Tuesday, May 25, 2010

Reflections: Visiting Antaiji - On Mind and Mindfulness

Here at Antaiji it’s been raining for four days, but regardless of the weather it sometimes feels like the days blur or smear, running into each other like watercolors on wet paper, losing some of the distinction that seems to mark them in a more secular place.

Because the days blur, I’ve been noticing what the ‘mind’ does with this sameness. How the mind likes to take me on a ride to virtual destinations that I had no intention of going to. Or take me on a thought loop, motivated by a desire to find a solution to a problem or resolve a scenario. In the latter case, I fool myself into thinking that my mind can reach a destination or solution, when in fact it just runs around in circles like a scared mouse. These days I can often stand back and notice that I’m being taken for a ride or a loop, and the mind’s influence lessens. So that I use my mind when I need to, but it doesn’t use me.

But who or what controls the kind of ride or loop? And who or what initiates it in the first place? Theoretically, I’m in control and the more I practice, the more in control I am and the better the overall ride should be...if I even go on a ride in the first place.

At least one key element of practice is mindfulness. But the meaning of mindfulness and its practice has changed drastically for me since I got here. Before, mindfulness, to me, meant short-circuiting mental rides and thought loops and focusing in on whatever I was doing whether I was brushing my teeth, washing dishes, or engaged in kinhin. Since coming here, I’ve often felt I haven’t been mindful enough, because when I focus, there’s a lot that’s going on that I’ve been excluding from my perception. Here, I’ve been gradually forced to increase the bandwidth (Docho-san’s term) of my mindfulness practice to include as much of the here and now I can possibly fit into my brain:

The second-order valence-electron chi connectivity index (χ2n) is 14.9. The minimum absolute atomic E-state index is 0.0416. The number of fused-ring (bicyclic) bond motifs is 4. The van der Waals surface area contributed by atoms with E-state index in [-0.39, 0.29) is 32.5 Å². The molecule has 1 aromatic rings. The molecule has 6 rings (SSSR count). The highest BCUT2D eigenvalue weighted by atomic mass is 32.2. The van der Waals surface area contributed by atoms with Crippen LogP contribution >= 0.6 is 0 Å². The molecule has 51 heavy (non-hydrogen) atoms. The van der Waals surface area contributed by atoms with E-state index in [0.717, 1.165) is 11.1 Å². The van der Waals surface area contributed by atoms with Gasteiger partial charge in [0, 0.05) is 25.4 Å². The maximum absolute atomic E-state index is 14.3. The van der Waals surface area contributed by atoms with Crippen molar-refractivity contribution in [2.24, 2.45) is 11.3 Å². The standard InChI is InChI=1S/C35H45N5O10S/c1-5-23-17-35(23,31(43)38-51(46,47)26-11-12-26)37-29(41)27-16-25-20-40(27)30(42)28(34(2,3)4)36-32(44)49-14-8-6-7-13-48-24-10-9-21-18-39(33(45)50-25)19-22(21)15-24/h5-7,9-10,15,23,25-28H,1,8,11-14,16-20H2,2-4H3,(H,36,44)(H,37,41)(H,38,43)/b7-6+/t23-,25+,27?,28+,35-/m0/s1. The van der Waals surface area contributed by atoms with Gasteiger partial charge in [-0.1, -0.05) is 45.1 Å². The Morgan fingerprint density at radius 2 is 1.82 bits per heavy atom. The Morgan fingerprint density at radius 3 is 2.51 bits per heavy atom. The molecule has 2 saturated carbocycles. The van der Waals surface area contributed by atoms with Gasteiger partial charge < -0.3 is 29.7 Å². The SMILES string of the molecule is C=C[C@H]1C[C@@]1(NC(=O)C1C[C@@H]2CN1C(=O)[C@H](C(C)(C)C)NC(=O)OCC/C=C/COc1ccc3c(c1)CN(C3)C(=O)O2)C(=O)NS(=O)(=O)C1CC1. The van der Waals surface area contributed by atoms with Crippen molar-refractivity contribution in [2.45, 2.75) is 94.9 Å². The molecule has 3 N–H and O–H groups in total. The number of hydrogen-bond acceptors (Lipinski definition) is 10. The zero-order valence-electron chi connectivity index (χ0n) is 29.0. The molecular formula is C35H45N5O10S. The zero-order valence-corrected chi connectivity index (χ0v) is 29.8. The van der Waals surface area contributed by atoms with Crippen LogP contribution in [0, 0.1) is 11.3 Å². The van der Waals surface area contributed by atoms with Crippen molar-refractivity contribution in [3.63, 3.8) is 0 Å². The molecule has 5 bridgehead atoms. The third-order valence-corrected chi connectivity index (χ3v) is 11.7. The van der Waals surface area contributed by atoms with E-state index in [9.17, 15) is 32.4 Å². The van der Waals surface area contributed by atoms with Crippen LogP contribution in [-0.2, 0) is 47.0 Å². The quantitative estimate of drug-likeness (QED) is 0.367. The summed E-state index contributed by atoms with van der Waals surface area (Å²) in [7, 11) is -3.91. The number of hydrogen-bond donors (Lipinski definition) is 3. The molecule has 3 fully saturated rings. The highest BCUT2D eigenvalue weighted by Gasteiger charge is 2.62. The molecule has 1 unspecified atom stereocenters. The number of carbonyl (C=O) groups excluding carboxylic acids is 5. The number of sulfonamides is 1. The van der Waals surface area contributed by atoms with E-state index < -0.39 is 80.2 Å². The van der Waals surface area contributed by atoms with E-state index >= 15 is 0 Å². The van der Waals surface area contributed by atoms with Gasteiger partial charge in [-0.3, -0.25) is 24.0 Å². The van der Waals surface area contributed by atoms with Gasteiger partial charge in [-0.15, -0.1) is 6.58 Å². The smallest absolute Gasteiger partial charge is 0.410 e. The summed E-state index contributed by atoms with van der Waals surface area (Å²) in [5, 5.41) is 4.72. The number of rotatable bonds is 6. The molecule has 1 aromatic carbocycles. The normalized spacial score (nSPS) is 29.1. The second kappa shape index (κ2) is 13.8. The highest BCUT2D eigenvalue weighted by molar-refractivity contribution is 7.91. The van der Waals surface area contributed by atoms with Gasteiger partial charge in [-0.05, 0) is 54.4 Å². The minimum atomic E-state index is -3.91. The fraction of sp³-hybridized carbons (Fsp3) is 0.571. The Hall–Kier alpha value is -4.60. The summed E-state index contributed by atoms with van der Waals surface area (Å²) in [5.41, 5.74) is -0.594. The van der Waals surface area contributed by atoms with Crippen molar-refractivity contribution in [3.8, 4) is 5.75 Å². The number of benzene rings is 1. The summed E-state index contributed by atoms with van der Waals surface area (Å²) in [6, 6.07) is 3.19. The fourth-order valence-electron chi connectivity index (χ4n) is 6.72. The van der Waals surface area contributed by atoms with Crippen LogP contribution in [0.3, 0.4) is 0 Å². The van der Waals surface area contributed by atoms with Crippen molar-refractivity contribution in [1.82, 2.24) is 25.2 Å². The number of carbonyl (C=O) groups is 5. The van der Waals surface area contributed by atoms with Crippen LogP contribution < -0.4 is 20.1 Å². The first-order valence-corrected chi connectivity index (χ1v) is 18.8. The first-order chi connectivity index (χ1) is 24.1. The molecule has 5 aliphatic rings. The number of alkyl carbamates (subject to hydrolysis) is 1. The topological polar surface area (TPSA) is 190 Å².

Not only do I want to be aware of the task I’m engaged in, but I also want to be aware of all the other Sangha members, whether I can be of assistance to someone else, the environment in my vicinity, and whether there is a Sangha-related activity or responsibility coming up in the near future I should be paying attention to now in order to perform it more efficiently. It’s weird that it should be so hard to do this. On a positive note, it does get easier as I become more practiced in the routines, in what to expect… But then, maybe the clue is really just to be so present, so balanced, so ‘out of the way’ of myself, that I can function mindlessly:

“If you are mindful, you are already creating a separation ("I - am - mindful -of - ...."). Don't be mindful, please! When you walk, just walk. Let the walk walk. Let the talk talk (Dogen Zenji says: "When we open our mouths, it is filled with Dharma"). Let the eating eat, the sitting sit, the work work. Let sleep sleep. Kinhin is nothing special. We do not have to make our everyday life into something special.” – from Antaiji - Adult Practice:18 (Dôchô-san Neruke Muhô)


Jordan said...

Thank your for sharing you experience at Antaiji.

Happi said...

Doitashimashte! Renraku o torimasho. (Ok, I admit, the second part is from a phrasebook!)